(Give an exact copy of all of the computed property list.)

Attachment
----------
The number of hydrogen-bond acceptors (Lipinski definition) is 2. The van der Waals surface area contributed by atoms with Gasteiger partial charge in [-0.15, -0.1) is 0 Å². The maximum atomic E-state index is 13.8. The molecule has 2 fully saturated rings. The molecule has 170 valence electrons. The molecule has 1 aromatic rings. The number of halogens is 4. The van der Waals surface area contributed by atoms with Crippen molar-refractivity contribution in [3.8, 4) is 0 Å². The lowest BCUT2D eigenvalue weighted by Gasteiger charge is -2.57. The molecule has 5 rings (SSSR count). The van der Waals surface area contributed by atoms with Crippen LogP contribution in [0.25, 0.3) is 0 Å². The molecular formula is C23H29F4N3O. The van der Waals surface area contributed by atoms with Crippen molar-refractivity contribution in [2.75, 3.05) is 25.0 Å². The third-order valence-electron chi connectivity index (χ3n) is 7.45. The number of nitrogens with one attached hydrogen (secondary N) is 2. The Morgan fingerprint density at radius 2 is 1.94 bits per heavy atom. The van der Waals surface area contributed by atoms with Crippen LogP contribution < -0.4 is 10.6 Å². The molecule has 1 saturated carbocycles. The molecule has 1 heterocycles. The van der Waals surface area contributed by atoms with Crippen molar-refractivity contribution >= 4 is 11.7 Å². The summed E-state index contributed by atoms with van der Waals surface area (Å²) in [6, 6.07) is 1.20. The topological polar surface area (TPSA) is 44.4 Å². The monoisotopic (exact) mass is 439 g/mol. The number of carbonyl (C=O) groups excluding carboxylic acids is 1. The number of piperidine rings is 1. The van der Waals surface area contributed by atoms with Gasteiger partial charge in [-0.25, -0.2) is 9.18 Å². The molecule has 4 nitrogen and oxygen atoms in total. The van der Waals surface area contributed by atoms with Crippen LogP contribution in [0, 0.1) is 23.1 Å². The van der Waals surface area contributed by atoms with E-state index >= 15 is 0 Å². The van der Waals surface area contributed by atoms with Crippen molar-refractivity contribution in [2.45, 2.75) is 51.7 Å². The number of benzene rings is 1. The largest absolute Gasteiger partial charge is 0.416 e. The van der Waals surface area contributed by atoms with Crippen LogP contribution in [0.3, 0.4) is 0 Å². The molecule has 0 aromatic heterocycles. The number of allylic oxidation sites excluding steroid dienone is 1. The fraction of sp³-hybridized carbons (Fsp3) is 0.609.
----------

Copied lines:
The number of hydrogen-bond acceptors (Lipinski definition) is 2. The van der Waals surface area contributed by atoms with Gasteiger partial charge in [-0.15, -0.1) is 0 Å². The maximum atomic E-state index is 13.8. The molecule has 2 fully saturated rings. The molecule has 170 valence electrons. The molecule has 1 aromatic rings. The number of halogens is 4. The van der Waals surface area contributed by atoms with Crippen molar-refractivity contribution in [3.8, 4) is 0 Å². The lowest BCUT2D eigenvalue weighted by Gasteiger charge is -2.57. The molecule has 5 rings (SSSR count). The van der Waals surface area contributed by atoms with Crippen LogP contribution in [0.25, 0.3) is 0 Å². The molecular formula is C23H29F4N3O. The van der Waals surface area contributed by atoms with Crippen molar-refractivity contribution in [2.75, 3.05) is 25.0 Å². The third-order valence-electron chi connectivity index (χ3n) is 7.45. The number of nitrogens with one attached hydrogen (secondary N) is 2. The Morgan fingerprint density at radius 2 is 1.94 bits per heavy atom. The van der Waals surface area contributed by atoms with Crippen LogP contribution < -0.4 is 10.6 Å². The molecule has 1 saturated carbocycles. The molecule has 1 heterocycles. The van der Waals surface area contributed by atoms with Crippen molar-refractivity contribution >= 4 is 11.7 Å². The summed E-state index contributed by atoms with van der Waals surface area (Å²) in [6, 6.07) is 1.20. The topological polar surface area (TPSA) is 44.4 Å². The monoisotopic (exact) mass is 439 g/mol. The number of carbonyl (C=O) groups excluding carboxylic acids is 1. The number of piperidine rings is 1. The van der Waals surface area contributed by atoms with Gasteiger partial charge in [-0.25, -0.2) is 9.18 Å². The molecule has 4 nitrogen and oxygen atoms in total. The van der Waals surface area contributed by atoms with Crippen LogP contribution in [0, 0.1) is 23.1 Å². The van der Waals surface area contributed by atoms with E-state index >= 15 is 0 Å². The van der Waals surface area contributed by atoms with Crippen molar-refractivity contribution in [2.45, 2.75) is 51.7 Å². The number of benzene rings is 1. The largest absolute Gasteiger partial charge is 0.416 e. The van der Waals surface area contributed by atoms with Crippen LogP contribution in [0.3, 0.4) is 0 Å². The molecule has 0 aromatic heterocycles. The number of allylic oxidation sites excluding steroid dienone is 1. The fraction of sp³-hybridized carbons (Fsp3) is 0.609.